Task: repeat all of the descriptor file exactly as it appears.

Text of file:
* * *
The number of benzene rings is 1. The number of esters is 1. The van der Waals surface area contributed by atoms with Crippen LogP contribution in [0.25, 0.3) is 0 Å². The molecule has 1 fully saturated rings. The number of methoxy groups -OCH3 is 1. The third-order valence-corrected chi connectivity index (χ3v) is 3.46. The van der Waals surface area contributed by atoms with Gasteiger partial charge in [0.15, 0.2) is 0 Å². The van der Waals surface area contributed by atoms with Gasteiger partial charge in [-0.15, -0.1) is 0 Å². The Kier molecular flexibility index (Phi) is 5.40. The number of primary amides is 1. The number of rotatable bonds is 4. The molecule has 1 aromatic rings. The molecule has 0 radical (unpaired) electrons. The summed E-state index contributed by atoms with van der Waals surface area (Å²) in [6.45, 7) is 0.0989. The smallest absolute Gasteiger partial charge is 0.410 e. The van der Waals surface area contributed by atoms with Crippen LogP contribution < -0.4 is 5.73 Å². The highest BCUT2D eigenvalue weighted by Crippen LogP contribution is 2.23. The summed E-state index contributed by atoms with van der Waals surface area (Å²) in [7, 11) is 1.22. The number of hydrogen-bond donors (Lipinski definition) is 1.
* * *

The number of benzene rings is 1. The number of esters is 1. The van der Waals surface area contributed by atoms with Crippen LogP contribution in [0.25, 0.3) is 0 Å². The molecule has 1 fully saturated rings. The number of methoxy groups -OCH3 is 1. The third-order valence-corrected chi connectivity index (χ3v) is 3.46. The van der Waals surface area contributed by atoms with Gasteiger partial charge in [0.15, 0.2) is 0 Å². The van der Waals surface area contributed by atoms with Gasteiger partial charge in [-0.15, -0.1) is 0 Å². The Kier molecular flexibility index (Phi) is 5.40. The number of primary amides is 1. The number of rotatable bonds is 4. The molecule has 1 aromatic rings. The molecule has 0 radical (unpaired) electrons. The summed E-state index contributed by atoms with van der Waals surface area (Å²) in [6.45, 7) is 0.0989. The smallest absolute Gasteiger partial charge is 0.410 e. The van der Waals surface area contributed by atoms with Crippen LogP contribution < -0.4 is 5.73 Å². The highest BCUT2D eigenvalue weighted by Crippen LogP contribution is 2.23. The summed E-state index contributed by atoms with van der Waals surface area (Å²) in [7, 11) is 1.22. The number of hydrogen-bond donors (Lipinski definition) is 1.